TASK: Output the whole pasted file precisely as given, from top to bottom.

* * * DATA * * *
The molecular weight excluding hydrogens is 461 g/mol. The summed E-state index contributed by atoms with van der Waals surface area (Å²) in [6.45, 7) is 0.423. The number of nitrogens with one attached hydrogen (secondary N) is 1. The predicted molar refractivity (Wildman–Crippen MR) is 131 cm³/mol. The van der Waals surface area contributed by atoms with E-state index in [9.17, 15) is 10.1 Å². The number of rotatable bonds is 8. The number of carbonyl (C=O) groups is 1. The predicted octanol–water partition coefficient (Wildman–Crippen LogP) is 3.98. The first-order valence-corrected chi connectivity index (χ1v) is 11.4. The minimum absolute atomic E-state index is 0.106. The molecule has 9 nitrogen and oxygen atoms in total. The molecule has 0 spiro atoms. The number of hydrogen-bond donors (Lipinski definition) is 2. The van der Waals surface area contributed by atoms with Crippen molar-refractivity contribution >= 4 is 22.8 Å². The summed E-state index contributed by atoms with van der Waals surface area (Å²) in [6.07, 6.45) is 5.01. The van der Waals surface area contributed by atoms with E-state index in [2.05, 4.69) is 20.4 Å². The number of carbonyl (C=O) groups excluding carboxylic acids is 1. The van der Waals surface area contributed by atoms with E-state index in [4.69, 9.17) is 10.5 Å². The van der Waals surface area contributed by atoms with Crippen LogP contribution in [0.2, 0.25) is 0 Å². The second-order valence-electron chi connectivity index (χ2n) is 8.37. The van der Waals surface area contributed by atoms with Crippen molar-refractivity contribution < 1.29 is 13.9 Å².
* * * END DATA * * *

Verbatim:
The molecular weight excluding hydrogens is 461 g/mol. The summed E-state index contributed by atoms with van der Waals surface area (Å²) in [6.45, 7) is 0.423. The number of nitrogens with one attached hydrogen (secondary N) is 1. The predicted molar refractivity (Wildman–Crippen MR) is 131 cm³/mol. The van der Waals surface area contributed by atoms with E-state index in [9.17, 15) is 10.1 Å². The number of rotatable bonds is 8. The number of carbonyl (C=O) groups is 1. The predicted octanol–water partition coefficient (Wildman–Crippen LogP) is 3.98. The first-order valence-corrected chi connectivity index (χ1v) is 11.4. The minimum absolute atomic E-state index is 0.106. The molecule has 9 nitrogen and oxygen atoms in total. The molecule has 0 spiro atoms. The number of hydrogen-bond donors (Lipinski definition) is 2. The van der Waals surface area contributed by atoms with Crippen molar-refractivity contribution >= 4 is 22.8 Å². The summed E-state index contributed by atoms with van der Waals surface area (Å²) in [6.07, 6.45) is 5.01. The van der Waals surface area contributed by atoms with E-state index in [2.05, 4.69) is 20.4 Å². The number of carbonyl (C=O) groups excluding carboxylic acids is 1. The van der Waals surface area contributed by atoms with E-state index in [4.69, 9.17) is 10.5 Å². The van der Waals surface area contributed by atoms with Crippen LogP contribution in [0.2, 0.25) is 0 Å². The second-order valence-electron chi connectivity index (χ2n) is 8.37. The van der Waals surface area contributed by atoms with Crippen molar-refractivity contribution < 1.29 is 13.9 Å².